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How a hyperlocal is calling on the community for crowdfunding with Pitch-in!

November 2nd, 2011 | 1 Comment | Posted by in Hyperlocal, Online Journalism

The Port Talbot Magnet, a hyperlocal launched by a group of journalists six months ago, has been asking the community to fund stories in an bid to make the site sustainable.

One of those behind the hyperlocal, Rachel Howells, told Journalism.co.uk:

Last month we launched Pitch-In! which was our call to the community, to let them know that we are here and that we want to collaborate with them and we want them to be a part of the news service.

Pitch-in! follows crowdfunding initiatives such as Spot.us, based in the US, in asking readers and interested parties to donate money.

The Port Talbot Magnet is asking the community to meet targets to “sponsor our football results service”, “help us buy public liability insurance”, “sponsor a court reporter for a day” or contribute to the development fund or offer general support.

Howells, one of the directors of the Port Talbot Magnet, explained:

These are just a taste of what we would like to achieve. We have a long list of goals, including reporting council meetings and news, police and emergency services news, increasing our coverage of business news, sport, arts, music, entertainment, charity groups and campaigns – things we don’t have the resources for at the moment. And we are looking for local people to tell us what they would like us to cover, as well as giving journalists the opportunity to pitch in with ideas for investigations or news that they think should be covered.

A month on from launching Pitch-in! as a “call to community” and Howells said it has had “some success”, appearing to have generated around £40 in donations.

It’s a little more than we would have had if we hadn’t asked.

The Port Talbot Magnet is the result of cutbacks in South Wales and the closure of the Trinity Mirror-published Port Talbot Guardian, which shut in 2009.

A group of journalists, the majority of whom were members of the Swansea branch of the National Union of Journalists, started discussing how to “do something proactive to keep ourselves in journalism”.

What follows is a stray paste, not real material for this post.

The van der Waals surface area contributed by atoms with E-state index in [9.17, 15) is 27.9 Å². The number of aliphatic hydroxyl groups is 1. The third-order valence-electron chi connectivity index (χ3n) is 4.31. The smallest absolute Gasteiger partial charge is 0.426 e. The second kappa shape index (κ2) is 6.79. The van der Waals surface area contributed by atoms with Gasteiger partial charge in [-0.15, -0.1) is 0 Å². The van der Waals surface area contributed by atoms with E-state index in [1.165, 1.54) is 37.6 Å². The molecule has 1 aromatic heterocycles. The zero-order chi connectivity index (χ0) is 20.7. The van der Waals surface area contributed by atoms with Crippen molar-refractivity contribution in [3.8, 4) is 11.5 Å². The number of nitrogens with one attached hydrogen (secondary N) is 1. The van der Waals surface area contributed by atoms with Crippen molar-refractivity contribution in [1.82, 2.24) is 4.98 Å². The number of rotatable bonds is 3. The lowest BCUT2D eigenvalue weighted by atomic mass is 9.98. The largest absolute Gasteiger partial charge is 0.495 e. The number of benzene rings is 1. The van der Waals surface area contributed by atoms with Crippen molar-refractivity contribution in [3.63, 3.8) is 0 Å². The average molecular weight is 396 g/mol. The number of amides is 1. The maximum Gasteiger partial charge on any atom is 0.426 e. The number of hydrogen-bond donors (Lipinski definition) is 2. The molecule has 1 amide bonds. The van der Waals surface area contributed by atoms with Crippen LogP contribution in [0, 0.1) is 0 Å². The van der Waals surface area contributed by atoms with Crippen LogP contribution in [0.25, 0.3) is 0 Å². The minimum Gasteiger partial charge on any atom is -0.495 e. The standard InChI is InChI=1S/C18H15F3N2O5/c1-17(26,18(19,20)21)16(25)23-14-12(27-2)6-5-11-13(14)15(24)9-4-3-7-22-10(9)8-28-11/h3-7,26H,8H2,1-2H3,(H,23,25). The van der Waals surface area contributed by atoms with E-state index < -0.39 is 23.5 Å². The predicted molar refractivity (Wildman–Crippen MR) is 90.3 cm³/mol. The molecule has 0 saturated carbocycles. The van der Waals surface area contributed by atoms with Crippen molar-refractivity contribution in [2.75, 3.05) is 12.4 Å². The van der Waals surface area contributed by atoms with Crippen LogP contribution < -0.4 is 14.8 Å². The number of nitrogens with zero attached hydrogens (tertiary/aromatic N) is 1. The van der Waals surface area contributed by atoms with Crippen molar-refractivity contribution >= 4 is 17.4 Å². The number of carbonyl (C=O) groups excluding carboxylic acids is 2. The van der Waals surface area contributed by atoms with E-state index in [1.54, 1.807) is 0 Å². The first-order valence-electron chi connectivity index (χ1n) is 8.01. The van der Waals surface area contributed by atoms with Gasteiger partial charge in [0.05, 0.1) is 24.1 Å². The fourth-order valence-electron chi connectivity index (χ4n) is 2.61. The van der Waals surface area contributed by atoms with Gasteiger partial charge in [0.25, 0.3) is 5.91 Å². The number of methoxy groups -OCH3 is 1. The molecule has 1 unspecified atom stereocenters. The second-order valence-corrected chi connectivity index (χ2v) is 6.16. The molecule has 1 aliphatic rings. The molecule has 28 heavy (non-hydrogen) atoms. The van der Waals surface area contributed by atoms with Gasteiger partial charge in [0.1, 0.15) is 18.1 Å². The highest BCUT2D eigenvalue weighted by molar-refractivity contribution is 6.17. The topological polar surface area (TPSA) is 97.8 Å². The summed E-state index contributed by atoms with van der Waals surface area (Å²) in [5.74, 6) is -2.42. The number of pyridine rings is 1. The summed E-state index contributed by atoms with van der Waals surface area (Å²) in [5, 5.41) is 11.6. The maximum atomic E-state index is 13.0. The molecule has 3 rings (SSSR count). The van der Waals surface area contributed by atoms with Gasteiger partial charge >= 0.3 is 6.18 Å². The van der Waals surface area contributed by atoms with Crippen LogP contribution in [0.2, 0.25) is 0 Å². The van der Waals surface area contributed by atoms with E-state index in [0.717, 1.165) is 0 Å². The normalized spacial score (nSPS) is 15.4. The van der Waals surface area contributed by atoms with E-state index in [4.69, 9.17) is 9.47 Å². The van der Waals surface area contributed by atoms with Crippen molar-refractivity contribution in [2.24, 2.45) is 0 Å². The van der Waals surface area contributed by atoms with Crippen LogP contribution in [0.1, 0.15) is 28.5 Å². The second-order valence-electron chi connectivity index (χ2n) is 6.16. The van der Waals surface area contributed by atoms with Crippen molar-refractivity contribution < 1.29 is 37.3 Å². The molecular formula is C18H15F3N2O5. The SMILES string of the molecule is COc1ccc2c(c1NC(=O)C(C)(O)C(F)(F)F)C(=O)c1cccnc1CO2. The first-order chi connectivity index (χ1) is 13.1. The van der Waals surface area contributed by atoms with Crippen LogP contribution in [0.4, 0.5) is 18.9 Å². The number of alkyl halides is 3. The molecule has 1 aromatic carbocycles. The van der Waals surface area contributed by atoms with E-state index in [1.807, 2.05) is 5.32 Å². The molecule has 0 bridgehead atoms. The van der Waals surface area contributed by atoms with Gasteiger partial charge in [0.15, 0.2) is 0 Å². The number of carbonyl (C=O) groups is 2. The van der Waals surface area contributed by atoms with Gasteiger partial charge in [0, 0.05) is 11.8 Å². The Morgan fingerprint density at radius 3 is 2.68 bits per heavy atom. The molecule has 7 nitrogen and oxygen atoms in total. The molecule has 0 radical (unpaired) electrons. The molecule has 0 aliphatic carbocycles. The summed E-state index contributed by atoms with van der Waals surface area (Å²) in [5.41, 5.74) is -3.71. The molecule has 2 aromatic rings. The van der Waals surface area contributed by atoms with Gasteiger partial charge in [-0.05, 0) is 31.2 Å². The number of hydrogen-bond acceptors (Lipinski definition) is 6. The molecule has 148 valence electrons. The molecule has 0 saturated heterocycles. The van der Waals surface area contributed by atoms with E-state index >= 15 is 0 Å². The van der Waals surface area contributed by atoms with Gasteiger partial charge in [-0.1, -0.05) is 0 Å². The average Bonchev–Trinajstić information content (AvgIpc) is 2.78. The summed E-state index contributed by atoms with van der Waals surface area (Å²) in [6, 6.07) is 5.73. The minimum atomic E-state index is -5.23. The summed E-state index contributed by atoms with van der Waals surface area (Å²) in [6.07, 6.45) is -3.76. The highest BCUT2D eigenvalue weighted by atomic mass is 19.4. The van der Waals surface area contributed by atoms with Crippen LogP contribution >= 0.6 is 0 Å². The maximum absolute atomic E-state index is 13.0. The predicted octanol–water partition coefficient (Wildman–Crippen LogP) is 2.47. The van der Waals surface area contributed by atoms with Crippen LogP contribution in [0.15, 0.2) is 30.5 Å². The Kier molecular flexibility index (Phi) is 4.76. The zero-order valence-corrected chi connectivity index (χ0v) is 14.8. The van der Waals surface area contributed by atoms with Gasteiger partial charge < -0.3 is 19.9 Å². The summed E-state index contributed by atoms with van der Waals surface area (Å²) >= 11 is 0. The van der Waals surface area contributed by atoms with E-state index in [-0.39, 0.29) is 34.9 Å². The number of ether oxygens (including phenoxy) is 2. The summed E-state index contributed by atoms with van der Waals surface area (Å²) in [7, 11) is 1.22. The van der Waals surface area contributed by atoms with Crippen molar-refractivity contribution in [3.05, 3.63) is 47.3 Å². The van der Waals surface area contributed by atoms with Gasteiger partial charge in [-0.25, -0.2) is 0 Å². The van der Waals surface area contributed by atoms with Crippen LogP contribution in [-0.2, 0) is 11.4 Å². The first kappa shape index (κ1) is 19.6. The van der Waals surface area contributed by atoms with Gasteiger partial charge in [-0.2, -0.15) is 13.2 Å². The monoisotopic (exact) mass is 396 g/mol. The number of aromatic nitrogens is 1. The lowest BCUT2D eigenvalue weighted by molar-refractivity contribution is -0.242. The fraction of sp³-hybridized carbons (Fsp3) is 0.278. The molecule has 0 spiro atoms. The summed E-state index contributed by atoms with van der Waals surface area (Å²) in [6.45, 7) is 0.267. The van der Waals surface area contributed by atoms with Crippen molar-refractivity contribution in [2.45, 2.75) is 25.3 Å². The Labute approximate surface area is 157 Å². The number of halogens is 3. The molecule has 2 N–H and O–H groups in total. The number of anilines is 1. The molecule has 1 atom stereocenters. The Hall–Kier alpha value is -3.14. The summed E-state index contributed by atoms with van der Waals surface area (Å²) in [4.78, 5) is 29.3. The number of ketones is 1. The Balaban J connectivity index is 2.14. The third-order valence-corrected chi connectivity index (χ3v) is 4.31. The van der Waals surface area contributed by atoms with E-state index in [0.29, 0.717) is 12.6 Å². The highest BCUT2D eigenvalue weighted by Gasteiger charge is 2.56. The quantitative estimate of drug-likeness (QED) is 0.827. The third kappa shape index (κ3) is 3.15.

Howells herself is former editor of Big Issue Cymru, who was made redundant when her job moved to Glasgow.

We could see there were changes in the industry that were particularly affecting Wales and that were affecting journalism generally.

As they were setting themselves up as a cooperative the group toyed with various ideas, settling for a news site for Port Talbot to fill the “natural vacuum” left by the closure of the local paper.

When the Port Talbot Guardian closed we just thought; here is a group of people who need local news, we are a group of journalists who want to provide it, surely there must be a way of filling the gap and creating some employment for ourselves as well.

The journalists’ joint effort developed into a local news site for the town of 35,000. Eight professional journalists are on the board of the Port Talbot Magnet, plus there are 20 “interested parties”, including academics and PRs.

The site launched in April 2011, in the same month as the Passion, a three-day play starring Michael Sheen, was performed in the local area and the hyperlocal became a community partner for the National Theatre Wales. Howells said this provided traffic and a “great test and great showcase” for the site.

Attempts to get public funding had proved unsuccessful, prompting the group to last month turn to community funding and also set up a membership scheme.

We can’t run it just as volunteers for ever, we want it to grow and develop, but we recognise that we can’t do it by ourselves.

Howells is hoping the community will answer the call, to subsidise the money generated through advertising.

Along with her role as journalist and director of the news site, Howells is also studying a funded PhD at Cardiff University, looking at what happens to a town that loses its local paper, the implications for democracy, and looking at possible sustainable business models. For obvious reasons her research is focused on Port Talbot.

Asked about her findings so far she explained it was too early to provide results from her research.

What I can tell you is that there were all these awful predictions that the number of local newspaper titles would drop significantly and that up until 2015 we were going to lose a percentage of them. This hasn’t happened at all and the number of closures has been minimal.

But underneath the surface though, when you look at the number of staff that have gone, if you look at how newspapers have merged with each other, the pagination of newspapers, there is an encroaching poverty in the newsgathering, particularly in this area.

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HelpMeInvestigate.com looks at campaign expenses after Goldsmith case

Crowdsourcing website HelpMeInvestigate.com has launched probes into MPs’ campaign expenses. The move follows Channel 4’s investigation into Zac Goldsmith, who is alleged to have exceeded the spending limit set for his Richmond constituency.

So far, the focus has fallen on the closely-fought Edgbaston race, where Labour’s Gisela Stuart held her seat with a reduced majority of 1,274, but investigations have also begun in other Birmingham constituencies and in Brighton.